- US August soybean meal futures surge as delivery period starts.
- US soybean meal industry’s output expansion is being absorbed domestically.
- Brazil making major difference to global trade flows, but US meal still needed.
August soybean meal futures rallied $85 a short ton this week as and the futures necessarily caught up with the much higher physical price of spot soybean meal.
I have written many posts about “peak Argentina” and the implications for global protein meal supplies with the seeming inability of the Argentine soybean crushing industry to expand since 2014.
All the while the US soybean processing industry continues expanding, producing 7m tonnes more since Argentina’s 2014 peak, but domestic consumption (green highlights) has absorbed most of this, with exports up only about 1m tonnes.
Daniele Siqueira provides an insightful look into Brazilian meal exports, making a real difference in available global supplies. Meal production has expanded over 7m tonnes since peak Argentina, the same as the US, but exports have increased 3m tonnes compared with the US’ 1 m.
The USDA forecasts global consumption growth of soybean meal of 9.5m tonnes in the upcoming year (neon red highlights) with over 1m tonnes coming from imports.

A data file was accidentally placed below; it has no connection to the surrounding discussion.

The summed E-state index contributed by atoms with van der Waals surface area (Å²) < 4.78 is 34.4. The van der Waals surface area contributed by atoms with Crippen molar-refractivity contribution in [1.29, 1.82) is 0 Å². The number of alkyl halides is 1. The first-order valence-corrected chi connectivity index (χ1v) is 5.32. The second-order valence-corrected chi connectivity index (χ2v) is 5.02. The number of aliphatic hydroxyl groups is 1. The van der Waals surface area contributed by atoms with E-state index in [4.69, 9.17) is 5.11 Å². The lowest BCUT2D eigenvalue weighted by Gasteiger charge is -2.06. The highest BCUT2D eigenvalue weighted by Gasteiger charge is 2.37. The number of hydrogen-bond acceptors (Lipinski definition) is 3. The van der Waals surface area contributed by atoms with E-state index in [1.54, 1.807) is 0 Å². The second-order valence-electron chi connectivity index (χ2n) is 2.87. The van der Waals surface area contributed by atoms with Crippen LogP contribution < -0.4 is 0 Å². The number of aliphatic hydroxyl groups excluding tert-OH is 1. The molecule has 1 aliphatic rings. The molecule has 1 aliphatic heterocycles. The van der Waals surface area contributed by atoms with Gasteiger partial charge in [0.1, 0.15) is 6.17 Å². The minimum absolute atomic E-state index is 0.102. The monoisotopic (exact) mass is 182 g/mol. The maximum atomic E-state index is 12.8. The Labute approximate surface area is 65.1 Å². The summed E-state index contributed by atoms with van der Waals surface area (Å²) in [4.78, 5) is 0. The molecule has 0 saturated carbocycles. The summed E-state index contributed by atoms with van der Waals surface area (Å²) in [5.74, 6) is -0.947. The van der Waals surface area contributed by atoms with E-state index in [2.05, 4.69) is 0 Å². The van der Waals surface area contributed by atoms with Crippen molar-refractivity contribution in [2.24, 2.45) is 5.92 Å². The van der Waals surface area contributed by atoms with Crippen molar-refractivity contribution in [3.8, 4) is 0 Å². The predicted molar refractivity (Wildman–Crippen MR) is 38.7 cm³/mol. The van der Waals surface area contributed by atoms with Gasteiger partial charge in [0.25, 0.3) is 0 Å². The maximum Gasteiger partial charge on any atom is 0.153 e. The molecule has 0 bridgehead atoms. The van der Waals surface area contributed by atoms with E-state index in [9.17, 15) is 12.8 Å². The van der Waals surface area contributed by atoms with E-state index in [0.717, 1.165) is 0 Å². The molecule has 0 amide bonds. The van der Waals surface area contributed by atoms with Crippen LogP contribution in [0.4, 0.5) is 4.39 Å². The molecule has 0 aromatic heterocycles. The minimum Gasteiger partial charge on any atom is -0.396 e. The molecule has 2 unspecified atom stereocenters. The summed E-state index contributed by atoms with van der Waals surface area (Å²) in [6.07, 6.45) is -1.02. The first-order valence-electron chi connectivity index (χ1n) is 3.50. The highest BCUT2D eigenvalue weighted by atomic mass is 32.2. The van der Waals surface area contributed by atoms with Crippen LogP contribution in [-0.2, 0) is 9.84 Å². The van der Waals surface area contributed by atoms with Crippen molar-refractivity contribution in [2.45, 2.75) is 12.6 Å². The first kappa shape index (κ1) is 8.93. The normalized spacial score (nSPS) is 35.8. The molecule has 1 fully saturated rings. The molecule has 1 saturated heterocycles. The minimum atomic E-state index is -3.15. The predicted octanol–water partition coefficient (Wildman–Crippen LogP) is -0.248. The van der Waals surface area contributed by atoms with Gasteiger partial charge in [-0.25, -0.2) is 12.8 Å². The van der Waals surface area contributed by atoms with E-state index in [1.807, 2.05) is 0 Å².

The global protein meal markets are quickly understanding that without Argentine production (farmers not selling soybeans due peso crisis, labour busy protesting instead of loading vessels) and with the potential for European import expansion the US soybean processing industry probably needs to provide more to the world from an already tight domestic market. As Daniele points out, Brazil will help but the US, soon to enter harvest, must provide the largest part of any increase in global imports. (Thank you to Valerie Noel of Syz Private Banking; the below is from their excellent weekly summary posted to LinkedIn).
For further information, please email .
Other Insights That May Be of Interest…
Have the Indicators the Supply Chain Should Monitor Changed?
Brazil’s Corn Farmer Selling Picks Up, But Record Production Still Weighs on Prices